When you’re looking for an investment property, you are often either looking for capital growth or yield. Yield is the income you receive in rent, ideally giving you a positive cash return. The projected yield is treated as income by the bank when assessing your mortgage application.
Doing the maths can feel a bit intimidating when you’re new to the investment game but don’t worry, there’s a quick and easy trick that we use to calculate yield on any property we’re looking at.
You’re going to need the following bits of information:
You then divide the yearly rental income by the purchase price.
As an example, a $600,000 property might receive $500 per week rent.
$500 * 52 weeks is $26,000
$26,000 / $600,000 is 0.043 (or 4.3% return).
So this property has a 4.3% (gross) return based on rental income to value alone.
A 4.3% return would cover most principal and interest payments (currently) but probably won’t cover additional expenses like insurance and rates. Each individual property requires a different amount of income to get positive cash results. What we’re looking for is a quick calculation to see how one property compares to another.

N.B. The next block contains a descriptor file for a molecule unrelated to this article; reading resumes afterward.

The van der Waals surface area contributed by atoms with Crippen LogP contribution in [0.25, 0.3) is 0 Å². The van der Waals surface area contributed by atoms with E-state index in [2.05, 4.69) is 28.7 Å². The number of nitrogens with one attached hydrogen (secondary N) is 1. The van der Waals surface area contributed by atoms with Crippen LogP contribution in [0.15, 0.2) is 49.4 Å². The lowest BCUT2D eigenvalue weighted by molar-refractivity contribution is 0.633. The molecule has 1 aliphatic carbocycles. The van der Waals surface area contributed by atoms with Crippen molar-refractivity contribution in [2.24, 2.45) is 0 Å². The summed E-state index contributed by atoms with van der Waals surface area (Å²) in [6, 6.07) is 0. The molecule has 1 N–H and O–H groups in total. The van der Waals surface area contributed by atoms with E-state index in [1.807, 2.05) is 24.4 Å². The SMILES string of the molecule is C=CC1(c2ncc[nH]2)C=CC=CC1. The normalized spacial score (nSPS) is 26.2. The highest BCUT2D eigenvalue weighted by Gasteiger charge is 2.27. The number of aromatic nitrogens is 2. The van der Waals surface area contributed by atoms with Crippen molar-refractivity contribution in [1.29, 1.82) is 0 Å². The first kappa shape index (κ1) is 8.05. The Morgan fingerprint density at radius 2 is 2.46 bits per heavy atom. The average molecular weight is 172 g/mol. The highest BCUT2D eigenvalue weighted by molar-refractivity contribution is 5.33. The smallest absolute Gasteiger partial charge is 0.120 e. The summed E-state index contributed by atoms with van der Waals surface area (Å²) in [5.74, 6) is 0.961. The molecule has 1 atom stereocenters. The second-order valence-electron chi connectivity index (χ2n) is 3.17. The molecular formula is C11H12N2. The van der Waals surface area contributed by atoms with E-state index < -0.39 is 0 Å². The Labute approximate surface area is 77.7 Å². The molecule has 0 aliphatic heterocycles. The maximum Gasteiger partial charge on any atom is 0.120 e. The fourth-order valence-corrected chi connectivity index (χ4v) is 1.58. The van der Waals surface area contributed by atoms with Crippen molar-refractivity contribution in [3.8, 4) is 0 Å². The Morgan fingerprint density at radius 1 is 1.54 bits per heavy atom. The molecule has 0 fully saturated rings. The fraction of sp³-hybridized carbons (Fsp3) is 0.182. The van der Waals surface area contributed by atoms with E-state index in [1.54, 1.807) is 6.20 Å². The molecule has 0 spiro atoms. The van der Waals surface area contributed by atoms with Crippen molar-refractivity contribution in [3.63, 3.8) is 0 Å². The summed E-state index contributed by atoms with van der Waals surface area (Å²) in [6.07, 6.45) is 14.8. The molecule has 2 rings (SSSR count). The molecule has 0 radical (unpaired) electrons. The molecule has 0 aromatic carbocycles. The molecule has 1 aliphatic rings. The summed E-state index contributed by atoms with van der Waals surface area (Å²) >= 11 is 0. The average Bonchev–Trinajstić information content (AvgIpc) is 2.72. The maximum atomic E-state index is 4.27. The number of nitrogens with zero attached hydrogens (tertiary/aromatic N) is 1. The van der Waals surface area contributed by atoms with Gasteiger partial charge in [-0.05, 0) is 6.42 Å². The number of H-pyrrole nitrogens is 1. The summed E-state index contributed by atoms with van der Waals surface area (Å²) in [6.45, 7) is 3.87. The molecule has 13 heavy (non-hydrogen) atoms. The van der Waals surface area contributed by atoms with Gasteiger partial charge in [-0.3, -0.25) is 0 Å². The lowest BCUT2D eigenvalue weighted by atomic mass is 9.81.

Let's say that 5% yield is a decent baseline for yield on a property. If we're looking for yield, anything below that is probably not worth investigating any further. What is a quick calculation to get 5% return?
Well, very approximately:
In the example above, the house was worth $600,000. If the rent had been $600 per week, then:
$600 * 52 weeks is $31,200
$32,000 / $600,000 is 0.052 (or 5.2% return)
This is satisfyingly easy. For any property you are looking to purchase, knock the last 3 numbers off and you have the approximate weekly rent required to get to around 5% yield. A $750,000 property needs a $750 per week rent. A $400,000 property needs a $400 per week rent.
Currently banks calculate affordability of an investment property by scaling the projected yield to 65-75%. This is to reflect that there may be periods where the property isn’t tenanted, as well as costs such as rates, taxes, insurance and maintenance.
Example: Take a property with an expected rental income of $50,000. The bank could calculate the income based on 65% of that, making the “usable” income $32,500.
For more detail on how the bank decides whether or not to approve a mortgage application for an investment property, see our article Can I buy an investment property? Or better yet, contact one of our mortgage brokers to get advice specific to you.
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